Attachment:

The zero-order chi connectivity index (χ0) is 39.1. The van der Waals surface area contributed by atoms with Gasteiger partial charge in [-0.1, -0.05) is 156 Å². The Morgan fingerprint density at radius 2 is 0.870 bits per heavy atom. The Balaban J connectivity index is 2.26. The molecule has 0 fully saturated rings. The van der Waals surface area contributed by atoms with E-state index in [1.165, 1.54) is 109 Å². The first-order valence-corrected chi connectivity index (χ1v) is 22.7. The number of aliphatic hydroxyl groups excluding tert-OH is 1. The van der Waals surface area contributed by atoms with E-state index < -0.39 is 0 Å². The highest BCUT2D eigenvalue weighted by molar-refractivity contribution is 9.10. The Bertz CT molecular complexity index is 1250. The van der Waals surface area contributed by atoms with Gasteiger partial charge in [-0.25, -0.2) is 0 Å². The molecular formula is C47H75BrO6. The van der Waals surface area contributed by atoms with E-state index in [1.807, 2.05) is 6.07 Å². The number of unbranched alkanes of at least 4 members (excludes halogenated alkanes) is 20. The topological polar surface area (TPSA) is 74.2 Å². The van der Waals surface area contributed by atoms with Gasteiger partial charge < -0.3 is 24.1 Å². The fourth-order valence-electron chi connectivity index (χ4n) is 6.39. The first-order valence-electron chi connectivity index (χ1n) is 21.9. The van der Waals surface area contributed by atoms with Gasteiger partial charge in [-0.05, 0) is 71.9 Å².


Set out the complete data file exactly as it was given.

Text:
The zero-order chi connectivity index (χ0) is 39.1. The van der Waals surface area contributed by atoms with Gasteiger partial charge in [-0.1, -0.05) is 156 Å². The Morgan fingerprint density at radius 2 is 0.870 bits per heavy atom. The Balaban J connectivity index is 2.26. The molecule has 0 fully saturated rings. The van der Waals surface area contributed by atoms with E-state index in [1.165, 1.54) is 109 Å². The first-order valence-corrected chi connectivity index (χ1v) is 22.7. The number of aliphatic hydroxyl groups excluding tert-OH is 1. The van der Waals surface area contributed by atoms with E-state index < -0.39 is 0 Å². The highest BCUT2D eigenvalue weighted by molar-refractivity contribution is 9.10. The Bertz CT molecular complexity index is 1250. The van der Waals surface area contributed by atoms with Gasteiger partial charge in [-0.25, -0.2) is 0 Å². The molecular formula is C47H75BrO6. The van der Waals surface area contributed by atoms with E-state index in [1.807, 2.05) is 6.07 Å². The number of unbranched alkanes of at least 4 members (excludes halogenated alkanes) is 20. The topological polar surface area (TPSA) is 74.2 Å². The van der Waals surface area contributed by atoms with Gasteiger partial charge < -0.3 is 24.1 Å². The fourth-order valence-electron chi connectivity index (χ4n) is 6.39. The first-order valence-electron chi connectivity index (χ1n) is 21.9. The van der Waals surface area contributed by atoms with Gasteiger partial charge in [-0.05, 0) is 71.9 Å².